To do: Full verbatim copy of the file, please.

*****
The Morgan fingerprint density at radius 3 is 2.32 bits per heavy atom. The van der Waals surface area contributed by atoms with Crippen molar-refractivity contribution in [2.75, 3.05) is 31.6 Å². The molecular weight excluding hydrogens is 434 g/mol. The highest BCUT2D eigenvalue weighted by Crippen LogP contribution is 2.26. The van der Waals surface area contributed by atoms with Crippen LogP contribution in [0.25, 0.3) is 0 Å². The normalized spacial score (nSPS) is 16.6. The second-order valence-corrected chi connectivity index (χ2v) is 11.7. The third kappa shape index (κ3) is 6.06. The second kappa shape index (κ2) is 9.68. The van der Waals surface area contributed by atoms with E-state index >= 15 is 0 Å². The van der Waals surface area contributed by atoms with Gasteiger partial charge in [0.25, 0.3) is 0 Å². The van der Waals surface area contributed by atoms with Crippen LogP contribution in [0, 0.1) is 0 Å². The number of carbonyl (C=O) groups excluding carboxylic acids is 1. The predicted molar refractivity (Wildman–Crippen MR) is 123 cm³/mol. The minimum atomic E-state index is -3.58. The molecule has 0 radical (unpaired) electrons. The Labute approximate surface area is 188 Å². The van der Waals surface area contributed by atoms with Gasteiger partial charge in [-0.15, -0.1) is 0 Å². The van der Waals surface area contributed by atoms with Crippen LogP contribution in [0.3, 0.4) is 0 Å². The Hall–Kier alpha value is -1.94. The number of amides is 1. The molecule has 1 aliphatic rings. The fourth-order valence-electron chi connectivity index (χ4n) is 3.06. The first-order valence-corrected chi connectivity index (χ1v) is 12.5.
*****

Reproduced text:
The Morgan fingerprint density at radius 3 is 2.32 bits per heavy atom. The van der Waals surface area contributed by atoms with Crippen molar-refractivity contribution in [2.75, 3.05) is 31.6 Å². The molecular weight excluding hydrogens is 434 g/mol. The highest BCUT2D eigenvalue weighted by Crippen LogP contribution is 2.26. The van der Waals surface area contributed by atoms with Crippen LogP contribution in [0.25, 0.3) is 0 Å². The normalized spacial score (nSPS) is 16.6. The second-order valence-corrected chi connectivity index (χ2v) is 11.7. The third kappa shape index (κ3) is 6.06. The second kappa shape index (κ2) is 9.68. The van der Waals surface area contributed by atoms with E-state index >= 15 is 0 Å². The van der Waals surface area contributed by atoms with Gasteiger partial charge in [0.25, 0.3) is 0 Å². The van der Waals surface area contributed by atoms with Crippen LogP contribution in [0, 0.1) is 0 Å². The number of carbonyl (C=O) groups excluding carboxylic acids is 1. The predicted molar refractivity (Wildman–Crippen MR) is 123 cm³/mol. The minimum atomic E-state index is -3.58. The molecule has 0 radical (unpaired) electrons. The Labute approximate surface area is 188 Å². The van der Waals surface area contributed by atoms with Gasteiger partial charge in [-0.15, -0.1) is 0 Å². The van der Waals surface area contributed by atoms with Crippen LogP contribution in [0.3, 0.4) is 0 Å². The Hall–Kier alpha value is -1.94. The number of amides is 1. The molecule has 1 aliphatic rings. The fourth-order valence-electron chi connectivity index (χ4n) is 3.06. The first-order valence-corrected chi connectivity index (χ1v) is 12.5.